The true scale of UK government debt

A couple of years ago, in an IEA paper, I suggested that the UK’s public debt was many times larger than the official figure. Following the financial crisis, I recalculated my estimate and subsequently the official figure, published by the Office of National Statistics (ONS), has changed significantly. In addition, two other organisations, the TaxPayers’ Alliance (TPA) and the Centre for Policy Studies (CPS), have published their own estimates. The various studies have produced very different figures, leading to confusion. The purpose of this note is to clarify the situation.

The differences between the figures are caused by a disagreement about what should be included, not by the actual calculation of the numbers. I therefore set out below the different liability figures, along with the major items they include.

ONS: £2,252bn (official debt, bank liabilities)

IEA: £4,771bn (official debt, public sector pensions, state pensions)

TPA: £7,873bn (official debt, bank liabilities, public sector pensions, state pensions)

CPS: £3,617bn (official debt, bank liabilities, public sector pensions)

There are further differences, including the treatment of PFI and Network Rail, but these are relatively minor so I am ignoring them for simplicity.

My calculation (IEA) is an attempt to provide a realistic assessment of the country’s debt. All of the independent estimates include public sector pensions liabilities. The argument of why these should be included has been well rehearsed, and I refer the reader to Sir Humphrey’s Legacy by Neil Record.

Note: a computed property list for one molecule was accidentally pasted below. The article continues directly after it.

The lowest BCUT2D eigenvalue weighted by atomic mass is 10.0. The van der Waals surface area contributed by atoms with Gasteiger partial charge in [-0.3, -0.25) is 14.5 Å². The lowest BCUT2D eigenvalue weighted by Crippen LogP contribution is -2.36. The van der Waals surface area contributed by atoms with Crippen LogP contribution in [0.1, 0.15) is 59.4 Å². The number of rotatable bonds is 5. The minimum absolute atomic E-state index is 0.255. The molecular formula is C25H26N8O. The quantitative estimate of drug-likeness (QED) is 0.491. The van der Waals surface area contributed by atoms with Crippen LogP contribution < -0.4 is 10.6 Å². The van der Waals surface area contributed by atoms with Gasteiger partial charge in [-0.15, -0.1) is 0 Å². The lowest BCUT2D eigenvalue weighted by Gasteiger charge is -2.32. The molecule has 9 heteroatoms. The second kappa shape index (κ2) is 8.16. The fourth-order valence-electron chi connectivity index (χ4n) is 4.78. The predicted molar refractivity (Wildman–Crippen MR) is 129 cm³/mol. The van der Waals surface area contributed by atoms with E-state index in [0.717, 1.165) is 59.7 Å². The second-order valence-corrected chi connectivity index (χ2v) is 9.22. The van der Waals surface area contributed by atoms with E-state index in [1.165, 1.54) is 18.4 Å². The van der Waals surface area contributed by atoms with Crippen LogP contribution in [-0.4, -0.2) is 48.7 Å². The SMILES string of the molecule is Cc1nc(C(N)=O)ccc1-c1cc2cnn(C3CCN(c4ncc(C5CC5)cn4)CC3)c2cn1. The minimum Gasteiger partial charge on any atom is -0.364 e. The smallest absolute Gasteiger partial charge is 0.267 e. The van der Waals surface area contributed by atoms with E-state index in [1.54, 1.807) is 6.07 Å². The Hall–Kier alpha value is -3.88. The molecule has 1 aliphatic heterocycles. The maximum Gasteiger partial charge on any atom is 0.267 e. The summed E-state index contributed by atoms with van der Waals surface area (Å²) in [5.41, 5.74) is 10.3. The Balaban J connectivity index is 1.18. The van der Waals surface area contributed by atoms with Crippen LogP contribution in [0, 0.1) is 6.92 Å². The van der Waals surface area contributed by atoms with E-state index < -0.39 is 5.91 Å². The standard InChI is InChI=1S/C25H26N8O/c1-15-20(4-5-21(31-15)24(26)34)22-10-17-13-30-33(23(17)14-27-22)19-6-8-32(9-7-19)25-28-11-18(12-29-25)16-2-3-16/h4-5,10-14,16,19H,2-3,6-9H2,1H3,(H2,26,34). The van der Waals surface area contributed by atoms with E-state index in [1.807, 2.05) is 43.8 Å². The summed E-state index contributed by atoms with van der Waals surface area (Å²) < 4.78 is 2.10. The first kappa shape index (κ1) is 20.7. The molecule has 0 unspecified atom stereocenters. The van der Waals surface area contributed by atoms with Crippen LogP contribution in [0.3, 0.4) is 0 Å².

I diverge from all the other calculations in ignoring the liabilities from RBS, Lloyds and Northern Rock. The ONS and others include the full liabilities of these banks. I do not believe this represents a realistic reflection of the country’s debt as it ignores the assets of these institutions which approximately balance out the liabilities. The banks could be sold next week and this liability would disappear. The government is ‘on the hook’ if some of the assets of those banks defaulted. However, the actuarial value of this is the product of the probability and the magnitude of the losses, a much smaller number than the full liability (I have estimated this smaller number in my calculation).

The final difference is that both my study and the TPA’s include an allowance for state pensions (i.e. basic state pensions and state second pensions). This is more controversial than including public sector pensions; the argument against including them is that pensions are paid out of future tax revenue and also that the government can change the level of these pensions. However, I strongly believe these are true liabilities of the state as people earn the entitlement to a pension through paying national insurance contributions. This makes state pensions different to a future spending commitment, such as future NHS spending. People have earned their pension from past contributions, so this is a debt on the government, whereas the NHS is more akin to an insurance policy which is paid for out of current NI contributions.

Just a thought on the bank debts, don't they have limited liability? If that is the case, than the only liabilities (from the banks) that the government should include is the amount of money it paid for the bank shares, and that is only if the banks go bust. Don't forget, if the banks return to profit, than they start paying dividends to the government, and the government increases it's revenue.
Felix - limited liability refers to the nominal value of shares but you are still right that, in theory, nothing further should be lost by the government because the worst that should happen is that they go bust and are effectively sold for zero. However, the point of the rescue was to stop them going bust and, presumably, the government will put in extra capital if they run through their equity capital again - which is not to say they should, just that they will